When Jean Francois Meteigner, one of the great French chefs in town, moved his restaurant from Santa Monica Boulevard in Century City to Ocean Avenue in Santa Monica, many of his clients eagerly followed.
We expected the same great food and wines in a more casual, perhaps a bit less expensive, locale.
The new setting at the new location is great, the bar is fun, but where’s the great food? If you look at reviews on the Internet the prevailing common theme focuses on nostalgia for the great dishes of yesteryear in the old location.
And that’s been my experience as well. The fish soup and the alleged bouillabaisse don’t have much flavor, nor does it come with a great rouille. The bread is a disgrace to the French. Even the butter lacks flavor. My wife’s favorite soup is butternut squash, and although she’s not a big butter and cream person, after taking one spoonful she reached for the butter dish and scooped it all into the soup.
One night I was excited to see cassoulet on the menu, a dish I often crave, but when it came it was a disappointment as it consisted mostly of beans with a scrawny duck leg.
Somehow it seems that the chef got the idea that people in Santa Monica don’t want rich, strong flavored foods, but nothing could be further from the truth.
Having lost a lot of his following, the chef has turned to small plates (“French tapas”) to get back his crowd. It is an improvement, but in the long run he has to bring back the flavor. And, to some extent he has succeeded with some of the cold and hot small plates.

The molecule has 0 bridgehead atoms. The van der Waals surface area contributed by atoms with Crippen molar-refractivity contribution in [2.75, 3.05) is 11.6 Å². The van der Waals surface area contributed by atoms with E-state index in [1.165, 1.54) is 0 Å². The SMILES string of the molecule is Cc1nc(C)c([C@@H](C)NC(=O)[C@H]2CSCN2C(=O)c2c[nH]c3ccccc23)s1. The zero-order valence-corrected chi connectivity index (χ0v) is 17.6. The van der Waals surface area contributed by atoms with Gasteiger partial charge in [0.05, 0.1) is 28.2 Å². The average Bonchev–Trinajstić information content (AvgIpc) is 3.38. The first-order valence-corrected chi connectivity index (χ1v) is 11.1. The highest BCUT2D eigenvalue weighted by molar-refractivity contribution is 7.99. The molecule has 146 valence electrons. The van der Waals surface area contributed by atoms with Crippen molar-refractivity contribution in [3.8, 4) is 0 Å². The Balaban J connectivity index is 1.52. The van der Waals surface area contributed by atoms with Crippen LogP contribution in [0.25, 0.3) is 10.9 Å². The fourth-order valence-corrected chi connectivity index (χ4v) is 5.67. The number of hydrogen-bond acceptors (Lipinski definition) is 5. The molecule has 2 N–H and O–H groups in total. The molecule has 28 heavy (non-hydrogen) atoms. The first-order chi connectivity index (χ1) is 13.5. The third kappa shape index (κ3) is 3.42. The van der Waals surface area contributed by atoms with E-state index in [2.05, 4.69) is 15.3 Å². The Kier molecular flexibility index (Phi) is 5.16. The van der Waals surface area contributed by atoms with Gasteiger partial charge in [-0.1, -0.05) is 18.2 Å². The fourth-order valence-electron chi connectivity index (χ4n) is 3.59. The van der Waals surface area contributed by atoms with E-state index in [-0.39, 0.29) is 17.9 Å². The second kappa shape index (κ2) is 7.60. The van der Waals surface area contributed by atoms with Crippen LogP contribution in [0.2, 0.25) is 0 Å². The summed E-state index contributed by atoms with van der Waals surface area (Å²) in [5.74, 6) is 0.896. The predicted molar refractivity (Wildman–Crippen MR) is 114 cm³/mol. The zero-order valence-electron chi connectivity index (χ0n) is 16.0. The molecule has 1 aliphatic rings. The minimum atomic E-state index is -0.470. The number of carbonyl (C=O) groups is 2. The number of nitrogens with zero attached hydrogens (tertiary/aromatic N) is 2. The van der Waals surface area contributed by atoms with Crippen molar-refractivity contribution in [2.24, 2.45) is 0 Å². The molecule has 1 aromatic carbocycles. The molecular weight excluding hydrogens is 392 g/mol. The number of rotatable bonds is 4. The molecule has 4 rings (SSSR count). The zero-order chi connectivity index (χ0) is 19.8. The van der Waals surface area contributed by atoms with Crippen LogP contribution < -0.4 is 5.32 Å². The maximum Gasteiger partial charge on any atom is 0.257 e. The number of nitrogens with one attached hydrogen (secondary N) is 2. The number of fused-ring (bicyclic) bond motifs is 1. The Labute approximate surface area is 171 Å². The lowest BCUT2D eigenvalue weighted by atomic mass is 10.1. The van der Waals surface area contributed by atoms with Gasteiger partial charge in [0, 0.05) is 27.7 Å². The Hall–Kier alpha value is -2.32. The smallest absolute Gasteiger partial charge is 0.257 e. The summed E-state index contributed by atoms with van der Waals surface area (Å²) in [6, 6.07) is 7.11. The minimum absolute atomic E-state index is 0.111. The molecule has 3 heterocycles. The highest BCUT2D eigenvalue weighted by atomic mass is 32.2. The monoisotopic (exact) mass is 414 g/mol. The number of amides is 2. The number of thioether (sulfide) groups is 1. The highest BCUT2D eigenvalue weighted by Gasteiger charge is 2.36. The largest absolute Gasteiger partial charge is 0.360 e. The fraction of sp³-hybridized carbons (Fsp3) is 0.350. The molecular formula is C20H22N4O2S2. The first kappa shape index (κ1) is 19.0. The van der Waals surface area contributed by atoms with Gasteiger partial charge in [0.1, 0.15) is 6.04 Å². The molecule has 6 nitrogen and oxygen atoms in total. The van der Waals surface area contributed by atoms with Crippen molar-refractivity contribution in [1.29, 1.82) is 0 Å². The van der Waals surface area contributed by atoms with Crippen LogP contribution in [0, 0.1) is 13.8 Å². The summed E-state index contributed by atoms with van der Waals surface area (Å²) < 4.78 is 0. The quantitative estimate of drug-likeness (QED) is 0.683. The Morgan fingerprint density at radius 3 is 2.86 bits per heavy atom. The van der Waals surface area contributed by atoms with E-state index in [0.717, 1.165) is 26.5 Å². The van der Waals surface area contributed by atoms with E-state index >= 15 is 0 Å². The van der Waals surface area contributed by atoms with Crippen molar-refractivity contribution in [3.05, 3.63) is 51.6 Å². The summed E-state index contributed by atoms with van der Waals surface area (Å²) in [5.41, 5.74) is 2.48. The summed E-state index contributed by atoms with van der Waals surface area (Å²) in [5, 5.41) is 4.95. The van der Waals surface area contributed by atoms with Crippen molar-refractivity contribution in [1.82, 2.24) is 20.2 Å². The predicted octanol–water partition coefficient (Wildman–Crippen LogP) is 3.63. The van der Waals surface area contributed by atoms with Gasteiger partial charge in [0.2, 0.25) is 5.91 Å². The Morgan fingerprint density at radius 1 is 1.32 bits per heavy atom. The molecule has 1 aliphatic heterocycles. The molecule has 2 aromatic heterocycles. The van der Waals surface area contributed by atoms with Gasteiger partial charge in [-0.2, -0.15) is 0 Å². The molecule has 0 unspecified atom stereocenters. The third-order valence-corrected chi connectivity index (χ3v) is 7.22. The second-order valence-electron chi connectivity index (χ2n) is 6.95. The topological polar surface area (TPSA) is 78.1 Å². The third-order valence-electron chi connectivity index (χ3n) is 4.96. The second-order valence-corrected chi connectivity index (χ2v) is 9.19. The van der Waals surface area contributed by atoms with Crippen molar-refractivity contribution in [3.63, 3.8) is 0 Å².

Among the most notable of the cold plates are octopus salad with cucumber, frisee and lightly spicy dressing ($9) and homemade duck liver paté with pickles and toast ($7).
He is even more successful with the hot plates: Sautéed foie gras with apple corn polenta brule ($12) is a big hit. Everything about it speaks rich flavors, and a small plate is just right. The stuffed dates with Gorgonzola and crispy prosciutto at $9 is another winner, and not a dish you can easily find. And veal sweetbreads with apples and glaze of capers ($10) is the kind of small plate I look for in a French restaurant.
On the other hand, baby back ribs with BBQ sauce and lentils ($12) I can find everywhere, probably at less cost. The chef is not really that good at BBQ and ditto with the shrimp brochettes with carrot curry sauce. Please, leave the curry dishes to all the great Indian restaurants in town.
And so it goes. The small plate menu is a really good idea, and fun. The restaurant is very pleasant, and I always find the service adequate (unlike the comments found in the reviews online). The wine list is fine. The chef is a really nice guy, and he is right on site watching over things — a really important feature to me.
Now let’s get out the butter, cream, rich reductions and French techniques (that we know the chef can do) that made French food famous around the world.
If You Go
La Cachette Bistro
1733 Ocean Avenue
Santa Monica, 90401
Merv Hecht, the food and wine critic for the Santa Monica Daily Press, is a wine buyer and consultant to a number of national and international food and wine companies. He can be reached at firstname.lastname@example.org